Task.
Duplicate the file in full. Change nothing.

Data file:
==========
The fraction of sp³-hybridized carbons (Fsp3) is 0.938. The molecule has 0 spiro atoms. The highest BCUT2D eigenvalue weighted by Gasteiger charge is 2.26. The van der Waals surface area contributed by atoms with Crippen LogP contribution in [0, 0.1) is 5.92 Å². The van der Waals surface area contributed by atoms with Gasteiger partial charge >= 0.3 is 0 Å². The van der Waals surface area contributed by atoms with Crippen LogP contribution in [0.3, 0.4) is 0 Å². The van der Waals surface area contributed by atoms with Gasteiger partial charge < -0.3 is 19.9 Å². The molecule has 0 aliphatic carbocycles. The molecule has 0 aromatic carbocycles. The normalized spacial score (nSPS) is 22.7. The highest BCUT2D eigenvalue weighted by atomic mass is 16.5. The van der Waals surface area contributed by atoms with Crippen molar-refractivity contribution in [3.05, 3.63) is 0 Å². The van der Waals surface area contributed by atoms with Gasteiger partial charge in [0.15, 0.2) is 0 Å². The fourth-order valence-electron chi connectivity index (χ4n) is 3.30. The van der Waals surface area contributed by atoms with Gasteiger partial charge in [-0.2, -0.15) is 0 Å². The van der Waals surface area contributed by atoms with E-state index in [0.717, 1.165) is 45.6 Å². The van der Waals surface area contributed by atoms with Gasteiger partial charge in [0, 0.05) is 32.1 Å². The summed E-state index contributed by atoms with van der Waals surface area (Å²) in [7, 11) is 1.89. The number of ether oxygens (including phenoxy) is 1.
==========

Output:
The fraction of sp³-hybridized carbons (Fsp3) is 0.938. The molecule has 0 spiro atoms. The highest BCUT2D eigenvalue weighted by Gasteiger charge is 2.26. The van der Waals surface area contributed by atoms with Crippen LogP contribution in [0, 0.1) is 5.92 Å². The van der Waals surface area contributed by atoms with Gasteiger partial charge >= 0.3 is 0 Å². The van der Waals surface area contributed by atoms with Crippen LogP contribution in [0.3, 0.4) is 0 Å². The van der Waals surface area contributed by atoms with Gasteiger partial charge < -0.3 is 19.9 Å². The molecule has 0 aliphatic carbocycles. The molecule has 0 aromatic carbocycles. The normalized spacial score (nSPS) is 22.7. The highest BCUT2D eigenvalue weighted by atomic mass is 16.5. The van der Waals surface area contributed by atoms with Crippen molar-refractivity contribution in [3.05, 3.63) is 0 Å². The van der Waals surface area contributed by atoms with Gasteiger partial charge in [0.15, 0.2) is 0 Å². The fourth-order valence-electron chi connectivity index (χ4n) is 3.30. The van der Waals surface area contributed by atoms with Gasteiger partial charge in [-0.2, -0.15) is 0 Å². The van der Waals surface area contributed by atoms with E-state index in [0.717, 1.165) is 45.6 Å². The van der Waals surface area contributed by atoms with Gasteiger partial charge in [0, 0.05) is 32.1 Å². The summed E-state index contributed by atoms with van der Waals surface area (Å²) in [7, 11) is 1.89. The number of ether oxygens (including phenoxy) is 1.